Tolstoy for the Young : Part 2 : Where There Is Love, There Is God Also

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(1828 - 1910) ~ Father of Christian Anarchism : In 1861, during the second of his European tours, Tolstoy met with Proudhon, with whom he exchanged ideas. Inspired by the encounter, Tolstoy returned to Yasnaya Polyana to found thirteen schools that were the first attempt to implement a practical model of libertarian education. (From : Anarchy Archives.)
• "If, in former times, Governments were necessary to defend their people from other people's attacks, now, on the contrary, Governments artificially disturb the peace that exists between the nations, and provoke enmity among them." (From : "Patriotism and Government," by Leo Tolstoy, May 1....)
• "It is necessary that men should understand things as they are, should call them by their right names, and should know that an army is an instrument for killing, and that the enrollment and management of an army -- the very things which Kings, Emperors, and Presidents occupy themselves with so self-confidently -- is a preparation for murder." (From : "'Thou Shalt Not Kill'," by Leo Tolstoy, August 8,....)
• "The Government and all those of the upper classes near the Government who live by other people's work, need some means of dominating the workers, and find this means in the control of the army. Defense against foreign enemies is only an excuse. The German Government frightens its subjects about the Russians and the French; the French Government, frightens its people about the Germans; the Russian Government frightens its people about the French and the Germans; and that is the way with all Governments. But neither Germans nor Russians nor Frenchmen desire to fight their neighbors or other people; but, living in peace, they dread war more than anything else in the world." (From : "Letter to a Non-Commissioned Officer," by Leo Tol....)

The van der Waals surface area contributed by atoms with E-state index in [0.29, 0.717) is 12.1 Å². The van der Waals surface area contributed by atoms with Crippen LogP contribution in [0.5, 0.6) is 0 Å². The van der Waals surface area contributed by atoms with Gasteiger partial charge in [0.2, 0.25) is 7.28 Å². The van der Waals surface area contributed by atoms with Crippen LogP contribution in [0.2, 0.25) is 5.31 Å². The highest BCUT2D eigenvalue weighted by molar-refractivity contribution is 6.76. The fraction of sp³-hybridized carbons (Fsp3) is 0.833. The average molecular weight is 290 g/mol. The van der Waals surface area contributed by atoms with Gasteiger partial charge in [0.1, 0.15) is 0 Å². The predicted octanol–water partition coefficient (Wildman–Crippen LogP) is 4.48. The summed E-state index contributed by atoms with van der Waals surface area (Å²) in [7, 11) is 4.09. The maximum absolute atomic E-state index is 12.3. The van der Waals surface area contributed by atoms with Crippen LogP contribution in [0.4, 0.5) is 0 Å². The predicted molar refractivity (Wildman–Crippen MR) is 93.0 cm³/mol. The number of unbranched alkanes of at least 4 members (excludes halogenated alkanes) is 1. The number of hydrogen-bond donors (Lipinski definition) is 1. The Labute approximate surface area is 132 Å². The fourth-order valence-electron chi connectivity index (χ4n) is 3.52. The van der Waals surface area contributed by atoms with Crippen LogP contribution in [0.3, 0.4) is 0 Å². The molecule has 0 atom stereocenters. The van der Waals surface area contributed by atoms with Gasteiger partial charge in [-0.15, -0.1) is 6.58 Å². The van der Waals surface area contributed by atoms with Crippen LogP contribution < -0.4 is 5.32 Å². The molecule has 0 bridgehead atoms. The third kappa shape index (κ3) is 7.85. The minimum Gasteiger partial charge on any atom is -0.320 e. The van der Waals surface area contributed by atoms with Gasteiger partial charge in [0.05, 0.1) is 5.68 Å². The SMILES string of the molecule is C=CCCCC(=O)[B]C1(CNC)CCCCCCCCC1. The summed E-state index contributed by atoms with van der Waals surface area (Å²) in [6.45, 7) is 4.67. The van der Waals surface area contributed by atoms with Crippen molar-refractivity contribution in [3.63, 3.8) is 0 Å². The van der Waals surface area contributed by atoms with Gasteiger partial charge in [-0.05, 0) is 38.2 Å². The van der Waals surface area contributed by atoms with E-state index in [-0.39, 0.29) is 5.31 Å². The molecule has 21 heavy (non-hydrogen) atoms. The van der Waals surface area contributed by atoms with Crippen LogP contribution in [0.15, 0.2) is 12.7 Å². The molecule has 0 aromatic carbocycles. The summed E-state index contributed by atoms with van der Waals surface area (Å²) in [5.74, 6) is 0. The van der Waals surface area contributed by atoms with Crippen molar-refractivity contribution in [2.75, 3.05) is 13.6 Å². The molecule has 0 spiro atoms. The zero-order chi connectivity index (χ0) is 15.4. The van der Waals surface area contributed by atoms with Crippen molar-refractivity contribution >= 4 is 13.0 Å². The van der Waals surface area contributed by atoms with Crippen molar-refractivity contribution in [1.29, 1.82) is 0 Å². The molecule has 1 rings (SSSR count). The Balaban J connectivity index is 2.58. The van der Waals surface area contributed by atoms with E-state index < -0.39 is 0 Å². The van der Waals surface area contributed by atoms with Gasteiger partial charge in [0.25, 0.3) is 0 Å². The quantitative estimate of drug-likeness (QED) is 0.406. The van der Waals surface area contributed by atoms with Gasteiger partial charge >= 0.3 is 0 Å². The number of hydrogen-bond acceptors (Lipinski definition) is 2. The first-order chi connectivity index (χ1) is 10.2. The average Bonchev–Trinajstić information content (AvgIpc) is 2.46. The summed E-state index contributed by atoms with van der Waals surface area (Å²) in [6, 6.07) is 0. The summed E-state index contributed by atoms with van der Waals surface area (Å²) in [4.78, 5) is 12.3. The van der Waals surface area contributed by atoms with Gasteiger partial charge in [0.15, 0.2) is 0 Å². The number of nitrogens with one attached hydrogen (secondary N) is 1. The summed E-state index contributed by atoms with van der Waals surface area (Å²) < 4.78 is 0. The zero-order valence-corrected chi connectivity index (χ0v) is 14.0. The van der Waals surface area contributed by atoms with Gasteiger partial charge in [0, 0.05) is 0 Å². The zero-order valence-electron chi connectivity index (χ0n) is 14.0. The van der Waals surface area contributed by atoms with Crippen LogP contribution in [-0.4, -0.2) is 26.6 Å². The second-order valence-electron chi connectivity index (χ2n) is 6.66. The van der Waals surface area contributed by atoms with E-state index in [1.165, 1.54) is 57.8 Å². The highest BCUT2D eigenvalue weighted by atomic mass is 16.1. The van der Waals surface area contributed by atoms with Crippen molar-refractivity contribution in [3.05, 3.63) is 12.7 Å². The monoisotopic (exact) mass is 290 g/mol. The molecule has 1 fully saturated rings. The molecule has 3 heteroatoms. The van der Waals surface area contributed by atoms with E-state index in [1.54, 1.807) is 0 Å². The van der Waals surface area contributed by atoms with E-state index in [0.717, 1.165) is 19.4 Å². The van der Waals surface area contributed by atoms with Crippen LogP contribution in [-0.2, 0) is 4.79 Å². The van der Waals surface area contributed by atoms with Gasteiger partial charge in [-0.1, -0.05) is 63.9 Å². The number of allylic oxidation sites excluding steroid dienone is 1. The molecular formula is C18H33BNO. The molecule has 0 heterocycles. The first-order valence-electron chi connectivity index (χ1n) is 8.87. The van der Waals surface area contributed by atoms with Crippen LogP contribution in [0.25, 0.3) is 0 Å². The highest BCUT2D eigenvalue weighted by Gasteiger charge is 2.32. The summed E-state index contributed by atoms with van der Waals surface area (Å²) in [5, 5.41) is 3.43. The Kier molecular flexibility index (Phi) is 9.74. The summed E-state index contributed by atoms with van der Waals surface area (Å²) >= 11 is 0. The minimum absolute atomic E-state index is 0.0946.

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Part 2

In the town there was a shoemaker by the name of Martin, who lived in a basement with a tiny little window looking out into the street. Martin could see the people pass, and though he only got a glimpse of their feet, he still knew every one, for Martin could recognize people by their boots. Martin had lived in that basement for many a long year and had numbers of acquaintances. There were not many pairs of boots in the neighborhood that had not been through his hands at least once or twice—some for new soles, others for a patch or a stitch, or a second time for new tops, perhaps. Martin had plenty of work, for he always did it well; he gave good leather, did not overcharge, and kept true to his word. If he could do a piece of work for the time it was required, he took it; if not, he would not deceive his customers and told them so beforehand. And all knew Martin and he had no lack of work.

Martin had always been a good man, but as he grew older he began to think the more about his soul and to draw nearer to God. Martin’s wife had died when he had still worked for a master, and he was left with a boy of three years old. Their children never survived; the eldest were all dead. At first Martin wanted to send his little son to a sister in the country, but he felt sorry for the child, thinking, “It will be hard for the poor boy to grow up in a strange family; I will keep him with me.”

And Martin left his master and went into lodgings with his little son. But God had not ordained Martin to be happy in his children. The boy had no sooner grown up and become a help and a comfort to his father than he fell sick, tossed about with fever for a week and died. Martin buried his son and gave himself up to despair. His despair was so great that he even began to complain against God. Martin was so lonely that many were the times he prayed to God to let him die, reproaching Him for having spared an old man like himself and taken his only beloved son. Martin gave up going to church.

One day an old countryman came to visit him, who had been on a pilgrimage for eight years. Martin opened his heart to the old man and complained about his sorrow.

“I have no desire to live even,” he said; “I only want to die. That is all I pray to God about. I am a desperate man now.”

And the old man said to him, “It is not well what you say, Martin; we cannot judge the ways of God; they are beyond our understanding. He has judged it fitting to take away your son and to let you live, so it must be for the best. You despair because you want to live only for your own personal pleasure.”

“And what else should I live for?” Martin asked.

And the old man said, “You must live for God, Martin. He gave you life and you must live for Him. When you begin to live for Him and cease to worry about anything, then all will become easy for you.”

Martin was silent a while; then asked, “How can one live for God?”

And the old man said, “We must live for God as Christ taught us. You can read, can you not? Then buy the Gospels and read them and you will find out how to live for God. The Gospels tell us everything.”

Martin took these words to heart. That very day he bought a copy of the New Testament, printed in large type, and began to read it.